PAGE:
Shawn

'85 MC with budget 5.3L swap, TH350 with stock 2.14 rear end
It ain't much off the line, but it's nice on the highway
#1021649 - 03/27/15 07:08 PM Re: High nine's from zero liters (0 CID) [Re: MAP]  
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Hi Hunter, folks,

I think the lack of engagement in this thread, despite the teaser, has to do with the unfamiliarity, if not outright skepticism, about converting to an electric drivetrain. I count myself in this same camp of unfamiliar/skeptical. So in the interest of launching a joint journey of discovery, I found this "starter kit" in the aforementioned DIYelectric site:

http://www.diyelectriccar.com/wiki/

To me the enticements are:

1. No exhaust system - drivetrain is nearly silent.
2. Flexibility of drivetrain layout.
3. Compactness of drivetrain - a rear-engine configuration is far easier to execute than with a high-output ICE.
4. Potential viability for a transmission with only two ratios, with or without TC = reduced weight and cost.
5. Potential for a significant weight savings overall => handling and acceleration benefits.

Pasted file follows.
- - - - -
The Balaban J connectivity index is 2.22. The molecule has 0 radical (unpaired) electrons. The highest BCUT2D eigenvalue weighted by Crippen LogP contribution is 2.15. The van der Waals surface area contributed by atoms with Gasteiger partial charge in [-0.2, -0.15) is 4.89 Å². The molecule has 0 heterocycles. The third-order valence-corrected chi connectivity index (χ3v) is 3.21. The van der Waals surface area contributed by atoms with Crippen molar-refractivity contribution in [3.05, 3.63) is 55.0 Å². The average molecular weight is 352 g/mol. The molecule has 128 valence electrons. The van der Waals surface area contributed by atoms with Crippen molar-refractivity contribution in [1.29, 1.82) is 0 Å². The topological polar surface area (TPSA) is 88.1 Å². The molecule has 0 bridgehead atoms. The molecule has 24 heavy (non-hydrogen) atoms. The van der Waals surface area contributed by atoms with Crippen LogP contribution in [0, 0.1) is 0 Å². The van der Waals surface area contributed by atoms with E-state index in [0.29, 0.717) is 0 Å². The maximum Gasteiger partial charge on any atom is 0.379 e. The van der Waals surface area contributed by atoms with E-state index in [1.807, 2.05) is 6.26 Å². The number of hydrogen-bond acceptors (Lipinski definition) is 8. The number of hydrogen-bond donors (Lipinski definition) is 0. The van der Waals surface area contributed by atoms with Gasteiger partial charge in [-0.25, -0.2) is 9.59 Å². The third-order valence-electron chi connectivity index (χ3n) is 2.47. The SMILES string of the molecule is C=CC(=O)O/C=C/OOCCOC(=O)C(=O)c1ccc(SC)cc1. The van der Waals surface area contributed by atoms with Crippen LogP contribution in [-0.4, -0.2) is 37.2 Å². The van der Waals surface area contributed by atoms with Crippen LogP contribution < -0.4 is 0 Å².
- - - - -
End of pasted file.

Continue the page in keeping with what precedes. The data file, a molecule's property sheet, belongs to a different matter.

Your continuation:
But there are significant detriments too, such as the fact that the batteries would need to be replaced every several years. Cost remains a major unknown as well, but nowadays a high-output ICE drivetrain (let's say roughly 600-800 hp) with good reliability and reasonable (!) economy, is probably at least a $20k deal anyway.

Best,
MAP




Last edited by MAP; 03/27/15 07:10 PM.
#1021652 - 03/27/15 10:38 PM Re: High nine's from zero liters (0 CID) [Re: MAP]  
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I would think it's kinda obvious what electric motors can do seeing locomotives use them. They use diesel engines to power the electric motors.

A little info from online.

The hybrid diesel locomotive is an incredible display of power and ingenuity. It combines some great mechanical technology, including a huge, 12-cylinder, two-stroke diesel engine, with some heavy duty electric motors and generators, throwing in a little bit of computer technology for good measure.